Hengartner Pflanzen GmbH – Young soft fruit plants, raspberries, blackberries and more

Hengartner Pflanzen GmbH

Vigorous young soft fruit plants from Switzerland

Strawberries

Ripening periods, product specification, variety descriptions, planting advice

Ripening chart for strawberries

Tb = Pot plants   F = Frigo   W = Waiting bed plants   T = Tray plants


Product description for young strawberry plants

Potted plants

Pot-grown green plants - Hengartner PflanzenThey have the shortest overall cultivating period. Because of their propagation method, the plants are grown on from pricked out plants that have no direct contact with the ground (the surest form of protection against soil-borne pathogens). The ideal planting time for pot-grown green plants is from the end of July to the middle of August, making pre-culture (ideal crop) a possibility. Because they have root balls, pot-grown green plants can be stored for a short time, allowing planting to be adjusted for suitable weather conditions. They have to be watered after planting. A culture tray holds 68 plants with a root ball measuring 4.5 cm in diameter, with a height of 5 cm.

Frigo plants

Frigo plants are stored in a cold store. They are rooted out, sorted and chilled in the dormancy period from about the middle of November. Flower development is already established with heavy sorting. The plants are sorted according to rhizome strength (root crown diameter). The stronger the rhizome, the more flower heads can be expected in the year of planting. For a harvest in the first year of plentation only strong plants (at least category A+) are suitable. Planting can take place from April to June. If planting is delayed to July, some loss of yield must be expected. Pre-culture is limited because of the early planting period.

Plant types

Tray plants:

Used only for nursery beds. They have the highest potential yield of all Frigo varieties. They are not bare rooted, usually having a larger root ball than pot-grown green plants. They are overwintered frozen in the cold store.

Waiting bed plants (15-18mm/ 18-22mm/ >22mm):

Used only for nursery beds. There are 3 varieties, each with a different potential yield

A++ plants (mind. 15mm):

  • Varieties for nursery beds.
  • Plant 8-10 weeks before the planned harvesting date.
  • The potential yield is higher than for A+ plants.

A+ plants (13-15mm):

Suitable for nursery beds, but lower yields than for A++ plants. Plant 8-10 weeks before the planned harvesting date.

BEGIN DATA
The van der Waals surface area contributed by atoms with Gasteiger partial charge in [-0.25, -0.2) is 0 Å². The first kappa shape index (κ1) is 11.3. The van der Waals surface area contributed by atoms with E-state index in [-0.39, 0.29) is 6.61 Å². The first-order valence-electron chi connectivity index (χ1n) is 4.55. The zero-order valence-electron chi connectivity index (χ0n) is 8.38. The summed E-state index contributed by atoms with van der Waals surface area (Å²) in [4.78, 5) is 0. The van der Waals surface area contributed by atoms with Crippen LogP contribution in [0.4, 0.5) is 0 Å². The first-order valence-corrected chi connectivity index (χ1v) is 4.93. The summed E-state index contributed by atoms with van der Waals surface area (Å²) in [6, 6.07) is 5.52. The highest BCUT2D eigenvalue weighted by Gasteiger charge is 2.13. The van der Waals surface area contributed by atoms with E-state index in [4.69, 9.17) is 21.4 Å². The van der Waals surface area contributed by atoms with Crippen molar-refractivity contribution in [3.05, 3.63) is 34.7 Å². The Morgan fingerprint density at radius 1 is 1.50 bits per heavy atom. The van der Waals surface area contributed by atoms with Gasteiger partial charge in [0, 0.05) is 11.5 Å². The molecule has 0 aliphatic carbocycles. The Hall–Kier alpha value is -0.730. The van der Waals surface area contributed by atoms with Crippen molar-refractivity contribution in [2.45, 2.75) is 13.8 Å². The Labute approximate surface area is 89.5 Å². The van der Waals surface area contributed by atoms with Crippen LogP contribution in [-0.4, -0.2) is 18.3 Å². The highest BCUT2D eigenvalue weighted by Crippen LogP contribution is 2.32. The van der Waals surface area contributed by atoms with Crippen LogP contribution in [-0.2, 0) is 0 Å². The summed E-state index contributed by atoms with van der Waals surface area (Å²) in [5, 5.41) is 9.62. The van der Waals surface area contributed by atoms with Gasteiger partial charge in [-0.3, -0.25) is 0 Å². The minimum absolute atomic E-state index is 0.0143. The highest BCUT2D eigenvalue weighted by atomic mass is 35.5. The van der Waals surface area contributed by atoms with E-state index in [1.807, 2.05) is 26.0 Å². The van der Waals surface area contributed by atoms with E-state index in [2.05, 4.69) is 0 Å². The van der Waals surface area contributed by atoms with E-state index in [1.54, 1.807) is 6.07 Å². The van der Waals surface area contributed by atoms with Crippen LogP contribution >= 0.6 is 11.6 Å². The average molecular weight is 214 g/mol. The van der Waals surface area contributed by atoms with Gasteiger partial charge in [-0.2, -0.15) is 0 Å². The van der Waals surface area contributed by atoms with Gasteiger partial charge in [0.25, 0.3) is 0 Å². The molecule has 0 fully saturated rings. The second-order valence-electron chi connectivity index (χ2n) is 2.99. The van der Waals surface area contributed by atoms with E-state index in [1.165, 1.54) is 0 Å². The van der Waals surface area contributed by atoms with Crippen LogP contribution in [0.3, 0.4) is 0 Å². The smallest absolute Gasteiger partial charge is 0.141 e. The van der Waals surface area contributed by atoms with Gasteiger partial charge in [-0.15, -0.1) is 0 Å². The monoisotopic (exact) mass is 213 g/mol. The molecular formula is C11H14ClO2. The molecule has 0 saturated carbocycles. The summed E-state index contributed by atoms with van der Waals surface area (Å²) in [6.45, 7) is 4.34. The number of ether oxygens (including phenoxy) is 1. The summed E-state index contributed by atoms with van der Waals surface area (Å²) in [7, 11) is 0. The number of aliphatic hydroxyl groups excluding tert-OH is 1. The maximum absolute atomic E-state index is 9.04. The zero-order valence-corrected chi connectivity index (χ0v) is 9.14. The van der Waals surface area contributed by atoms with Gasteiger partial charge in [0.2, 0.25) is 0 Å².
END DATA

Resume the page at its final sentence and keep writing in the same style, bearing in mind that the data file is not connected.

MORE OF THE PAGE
A standard plants (9-12mm):

The variety most often planted for normal culture. In order to achieve the maximum yield in the following year, it is important to plant these at the right time to give a long enough phase for vegetative growth. We recommend that flowers should be removed in the year of planting.

A- plants (6-8mm):

Suitable for potting up or planted out in the open air with a very early planting date. The flowers should be removed in the year of planting.

Planting advice strawberry

Growth site requirements

If the right variety and growth site are chosen, strawberries can be cultivated at 1,500 m above sea level. Valley floors and hollows should be avoided, as cold spots can form. Equally unsuitable are heavy, compact soils that are prone to sogginess or very limy (pH > 7). Deep, humus-rich clay and loamy, sandy soils are ideal. The influence of preceding crops should not be underestimated. For example, cereals work well as a preceding crop, whereas potatoes or turnips greatly increase the risk of root diseases and nematode infestation.

Planting depth

Refrigerated plants: the root neck must be covered with earth.
Potted plants: spread a light covering of earth over the root balls.

Planting at the right depth is key!
Seedlings that are planted too shallow are susceptible to frost damage and dehydration. The rhizome is less able to send out new roots.
Seedlings that are planted too deep, so that the crown is partially covered with earth, take longer to develop – or, in the worst-case scenario, don’t develop at all – and are often affected by rhizome diseases.

Watering requirements

Strawberry cultivation requires a lot of water. It is particularly important to ensure sufficient watering just after planting. This is also the case as the leaves, flowers and fruit start to develop on the plants.

Insufficient watering increases crop and quality losses. On the other hand, overwatering restricts root production and causes the roots and rhizome to rot.

Practical information

Stocken 3 c 9315 Neukirch (Egnach)
(SWITZERLAND)

Mon-Fri: 07:30-12:00,13:30-17:15

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